Presentation on Mulholland Drive

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Aequus
 
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Presentation on Mulholland Drive

Postby Aequus » 27 Dec 2012

Hey forum,
I registered because I'm pretty much in trouble. I attend grammar school and am doing a paper on Mulholland Drive under the aspect "How human subconsciousness influences our dreams" (not sure about the title yet) in English classes.
However, this paper includes a presentation in front of the class (45-90 minutes) and I have no idea of how to structure this presentation. My class didn't see the movie, so I'll show them the most important scenes during the presentation. But I can't imagine how it feels to not have watched the movie and then be bombarded by the complex plot and my personal interpretation. Will they be able to follow? Or will they relax after the first 10 minuten which would be a real shame. (It should be added that English is not our first language which makes things even harder.)
When I think of my presentation it really intimidates me. Question like "Should I introduce every character at first?", "Should I combine the summary of the plot and my interpretation or should I separate them?" or "What would be the best way to make it as easy to follow as possible?" pop up. Of course, I have some ideas in mind, and I for sure don't want you to do my homework, but I wonder if anyone has some tips or thoughts that he or she would share with me. May there even be someone who did something similar to this?
Anyway, thanks for the kinda long read^^

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derekfnord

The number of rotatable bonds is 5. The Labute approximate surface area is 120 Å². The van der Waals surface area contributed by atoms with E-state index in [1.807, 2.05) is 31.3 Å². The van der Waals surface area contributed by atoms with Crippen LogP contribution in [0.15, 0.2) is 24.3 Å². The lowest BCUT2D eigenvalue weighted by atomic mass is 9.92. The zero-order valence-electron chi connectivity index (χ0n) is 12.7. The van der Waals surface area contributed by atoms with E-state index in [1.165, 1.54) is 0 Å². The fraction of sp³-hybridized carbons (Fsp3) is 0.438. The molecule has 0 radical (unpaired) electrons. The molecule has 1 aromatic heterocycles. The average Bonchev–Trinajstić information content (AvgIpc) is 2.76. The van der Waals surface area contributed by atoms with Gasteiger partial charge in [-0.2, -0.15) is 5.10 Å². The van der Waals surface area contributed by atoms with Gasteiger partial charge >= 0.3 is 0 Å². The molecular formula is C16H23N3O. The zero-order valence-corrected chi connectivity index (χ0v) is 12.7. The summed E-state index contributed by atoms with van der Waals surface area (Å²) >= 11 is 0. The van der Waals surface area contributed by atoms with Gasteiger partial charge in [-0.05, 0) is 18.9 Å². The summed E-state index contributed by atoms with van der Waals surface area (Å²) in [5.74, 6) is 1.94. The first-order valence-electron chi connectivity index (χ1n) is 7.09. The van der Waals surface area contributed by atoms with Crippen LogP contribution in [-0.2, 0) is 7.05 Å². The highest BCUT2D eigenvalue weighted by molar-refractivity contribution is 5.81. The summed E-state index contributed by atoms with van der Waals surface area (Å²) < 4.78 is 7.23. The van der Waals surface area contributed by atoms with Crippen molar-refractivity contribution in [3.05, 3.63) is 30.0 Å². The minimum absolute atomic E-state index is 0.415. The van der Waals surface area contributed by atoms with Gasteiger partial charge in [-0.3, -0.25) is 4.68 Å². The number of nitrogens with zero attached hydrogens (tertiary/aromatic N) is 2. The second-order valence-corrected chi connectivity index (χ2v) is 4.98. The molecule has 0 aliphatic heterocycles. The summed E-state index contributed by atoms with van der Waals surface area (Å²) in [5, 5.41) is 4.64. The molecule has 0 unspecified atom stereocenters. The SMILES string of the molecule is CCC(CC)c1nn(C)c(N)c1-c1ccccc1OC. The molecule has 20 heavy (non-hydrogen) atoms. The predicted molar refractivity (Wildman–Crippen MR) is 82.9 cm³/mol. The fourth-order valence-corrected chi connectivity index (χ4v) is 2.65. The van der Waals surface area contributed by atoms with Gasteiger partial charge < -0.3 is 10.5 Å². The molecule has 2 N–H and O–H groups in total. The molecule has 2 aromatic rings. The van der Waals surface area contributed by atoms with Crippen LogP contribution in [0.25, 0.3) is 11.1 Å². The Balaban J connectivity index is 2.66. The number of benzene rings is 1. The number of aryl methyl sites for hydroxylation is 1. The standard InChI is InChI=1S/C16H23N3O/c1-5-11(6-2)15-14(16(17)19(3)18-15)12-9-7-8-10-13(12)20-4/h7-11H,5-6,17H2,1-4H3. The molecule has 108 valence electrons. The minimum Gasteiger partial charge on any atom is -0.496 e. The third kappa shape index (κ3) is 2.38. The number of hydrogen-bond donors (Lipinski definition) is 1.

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Re: Presentation on Mulholland Drive

Postby derekfnord » 28 Dec 2012

Hi Aequus -

I've been mulling over your question for a few hours, and I think my best advice would be (if possible) not to try to structure the presentation around the plot of Mulholland Drive drive specifically (since that would require your listeners to have at least a passing knowledge/understanding of the film, and -- as you point out -- it would be very difficult to impart that to them in a meaningful way as part of a presentation). Instead, I'd suggest structuring the presentation around various ways the human subconscious emerges in dream imagery, and simply draw examples from MD (among other films, ideally).

In other words, maybe don't try (for example) to explain in detail how Rita is a dream doppelganger of Diane (in the classic interpretation of MD), and offer reasons in the film to support that interpretation, and so on. Instead, talk about how the subconscious often adopts different personas in dreams, like masks it wears for different purposes, and how -- in dream logic -- identities don't always match the people in real life, etc. Then you can use examples of this phenomenon from MD (or other sources) to illustrate the point, but in a way that doesn't require the listeners to be familiar with the film's intricate (and not-always-agreed-upon) storyline.

Approached this way, any listeners who happen to be familiar with MD might get more out of it than listeners who aren't, but listeners who aren't won't be completely lost. Try to make understanding the references to the film additive to understanding your points, rather than required for understanding your points. :D

On an entirely different note, I'm guessing that your "grammar school" is a different educational level than it is where I am (California, USA). Here, "grammar school" is a nickname for the school that children attend from about ages 5-12. For that age group, a 45-90 minute presentation -- not to mention the content of Mulholland Drive! -- would be quite something! ;-)


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